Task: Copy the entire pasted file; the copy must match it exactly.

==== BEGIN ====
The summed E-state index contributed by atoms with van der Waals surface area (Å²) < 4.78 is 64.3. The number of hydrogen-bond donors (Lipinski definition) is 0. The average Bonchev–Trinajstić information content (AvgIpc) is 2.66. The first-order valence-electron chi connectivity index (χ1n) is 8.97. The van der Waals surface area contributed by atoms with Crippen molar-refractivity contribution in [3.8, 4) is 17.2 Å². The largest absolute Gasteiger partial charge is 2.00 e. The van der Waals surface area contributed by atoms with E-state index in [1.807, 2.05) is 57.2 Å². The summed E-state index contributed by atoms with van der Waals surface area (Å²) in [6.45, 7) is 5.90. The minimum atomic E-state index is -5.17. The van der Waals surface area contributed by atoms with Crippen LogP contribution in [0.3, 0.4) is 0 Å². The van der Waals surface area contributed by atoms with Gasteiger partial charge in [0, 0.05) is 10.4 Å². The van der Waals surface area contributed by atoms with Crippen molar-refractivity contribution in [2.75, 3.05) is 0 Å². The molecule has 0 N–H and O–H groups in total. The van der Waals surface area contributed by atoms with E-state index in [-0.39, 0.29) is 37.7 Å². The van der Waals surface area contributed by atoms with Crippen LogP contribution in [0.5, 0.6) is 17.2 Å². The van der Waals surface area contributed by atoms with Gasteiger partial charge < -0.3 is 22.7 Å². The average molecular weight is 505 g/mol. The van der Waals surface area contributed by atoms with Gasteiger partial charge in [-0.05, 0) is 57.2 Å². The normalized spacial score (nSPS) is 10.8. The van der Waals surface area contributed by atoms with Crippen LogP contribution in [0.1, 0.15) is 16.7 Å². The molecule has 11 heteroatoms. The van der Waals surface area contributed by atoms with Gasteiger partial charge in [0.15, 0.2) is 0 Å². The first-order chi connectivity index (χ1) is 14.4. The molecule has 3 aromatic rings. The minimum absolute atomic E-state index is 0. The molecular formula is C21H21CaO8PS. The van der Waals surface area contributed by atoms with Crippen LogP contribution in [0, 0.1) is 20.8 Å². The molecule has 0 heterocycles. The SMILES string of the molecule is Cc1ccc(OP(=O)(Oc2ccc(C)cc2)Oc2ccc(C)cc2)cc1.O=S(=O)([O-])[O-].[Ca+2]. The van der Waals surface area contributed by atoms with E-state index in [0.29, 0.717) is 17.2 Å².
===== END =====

The summed E-state index contributed by atoms with van der Waals surface area (Å²) < 4.78 is 64.3. The number of hydrogen-bond donors (Lipinski definition) is 0. The average Bonchev–Trinajstić information content (AvgIpc) is 2.66. The first-order valence-electron chi connectivity index (χ1n) is 8.97. The van der Waals surface area contributed by atoms with Crippen molar-refractivity contribution in [3.8, 4) is 17.2 Å². The largest absolute Gasteiger partial charge is 2.00 e. The van der Waals surface area contributed by atoms with E-state index in [1.807, 2.05) is 57.2 Å². The summed E-state index contributed by atoms with van der Waals surface area (Å²) in [6.45, 7) is 5.90. The minimum atomic E-state index is -5.17. The van der Waals surface area contributed by atoms with Crippen LogP contribution in [0.3, 0.4) is 0 Å². The van der Waals surface area contributed by atoms with Gasteiger partial charge in [0, 0.05) is 10.4 Å². The van der Waals surface area contributed by atoms with Crippen molar-refractivity contribution in [2.75, 3.05) is 0 Å². The molecule has 0 N–H and O–H groups in total. The van der Waals surface area contributed by atoms with E-state index in [-0.39, 0.29) is 37.7 Å². The van der Waals surface area contributed by atoms with Crippen LogP contribution in [0.5, 0.6) is 17.2 Å². The van der Waals surface area contributed by atoms with Gasteiger partial charge < -0.3 is 22.7 Å². The average molecular weight is 505 g/mol. The van der Waals surface area contributed by atoms with Gasteiger partial charge in [-0.05, 0) is 57.2 Å². The normalized spacial score (nSPS) is 10.8. The van der Waals surface area contributed by atoms with Crippen LogP contribution in [0.1, 0.15) is 16.7 Å². The molecule has 11 heteroatoms. The van der Waals surface area contributed by atoms with Gasteiger partial charge in [0.15, 0.2) is 0 Å². The first-order chi connectivity index (χ1) is 14.4. The molecule has 3 aromatic rings. The minimum absolute atomic E-state index is 0. The molecular formula is C21H21CaO8PS. The van der Waals surface area contributed by atoms with Crippen LogP contribution in [0, 0.1) is 20.8 Å². The molecule has 0 heterocycles. The SMILES string of the molecule is Cc1ccc(OP(=O)(Oc2ccc(C)cc2)Oc2ccc(C)cc2)cc1.O=S(=O)([O-])[O-].[Ca+2]. The van der Waals surface area contributed by atoms with E-state index in [0.29, 0.717) is 17.2 Å².